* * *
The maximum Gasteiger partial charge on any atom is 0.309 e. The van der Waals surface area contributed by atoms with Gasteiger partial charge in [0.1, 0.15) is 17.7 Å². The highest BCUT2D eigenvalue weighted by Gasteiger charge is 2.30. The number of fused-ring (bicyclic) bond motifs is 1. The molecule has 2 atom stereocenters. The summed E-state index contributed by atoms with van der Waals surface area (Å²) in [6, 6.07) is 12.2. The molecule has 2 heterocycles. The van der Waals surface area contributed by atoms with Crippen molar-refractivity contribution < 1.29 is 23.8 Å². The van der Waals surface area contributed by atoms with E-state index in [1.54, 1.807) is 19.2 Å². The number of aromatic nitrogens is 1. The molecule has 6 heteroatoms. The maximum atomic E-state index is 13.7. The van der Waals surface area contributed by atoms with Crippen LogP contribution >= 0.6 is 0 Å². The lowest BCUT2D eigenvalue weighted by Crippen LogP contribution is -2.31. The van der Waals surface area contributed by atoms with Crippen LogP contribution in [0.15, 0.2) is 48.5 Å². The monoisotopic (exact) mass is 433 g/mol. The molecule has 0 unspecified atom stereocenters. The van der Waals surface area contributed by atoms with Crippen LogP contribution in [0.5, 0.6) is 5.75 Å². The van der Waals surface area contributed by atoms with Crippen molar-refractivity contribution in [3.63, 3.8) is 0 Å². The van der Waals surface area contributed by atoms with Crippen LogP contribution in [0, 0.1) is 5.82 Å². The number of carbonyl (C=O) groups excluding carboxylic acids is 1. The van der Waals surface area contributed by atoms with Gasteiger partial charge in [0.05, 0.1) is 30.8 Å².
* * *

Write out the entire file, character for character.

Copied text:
The maximum Gasteiger partial charge on any atom is 0.309 e. The van der Waals surface area contributed by atoms with Gasteiger partial charge in [0.1, 0.15) is 17.7 Å². The highest BCUT2D eigenvalue weighted by Gasteiger charge is 2.30. The number of fused-ring (bicyclic) bond motifs is 1. The molecule has 2 atom stereocenters. The summed E-state index contributed by atoms with van der Waals surface area (Å²) in [6, 6.07) is 12.2. The molecule has 2 heterocycles. The van der Waals surface area contributed by atoms with Crippen molar-refractivity contribution < 1.29 is 23.8 Å². The van der Waals surface area contributed by atoms with E-state index in [1.54, 1.807) is 19.2 Å². The number of aromatic nitrogens is 1. The molecule has 6 heteroatoms. The maximum atomic E-state index is 13.7. The van der Waals surface area contributed by atoms with Crippen LogP contribution >= 0.6 is 0 Å². The lowest BCUT2D eigenvalue weighted by Crippen LogP contribution is -2.31. The van der Waals surface area contributed by atoms with Crippen LogP contribution in [0.15, 0.2) is 48.5 Å². The monoisotopic (exact) mass is 433 g/mol. The molecule has 0 unspecified atom stereocenters. The van der Waals surface area contributed by atoms with Crippen LogP contribution in [0.5, 0.6) is 5.75 Å². The van der Waals surface area contributed by atoms with Crippen molar-refractivity contribution in [3.63, 3.8) is 0 Å². The van der Waals surface area contributed by atoms with Crippen LogP contribution in [0, 0.1) is 5.82 Å². The number of carbonyl (C=O) groups excluding carboxylic acids is 1. The van der Waals surface area contributed by atoms with Gasteiger partial charge in [0.05, 0.1) is 30.8 Å².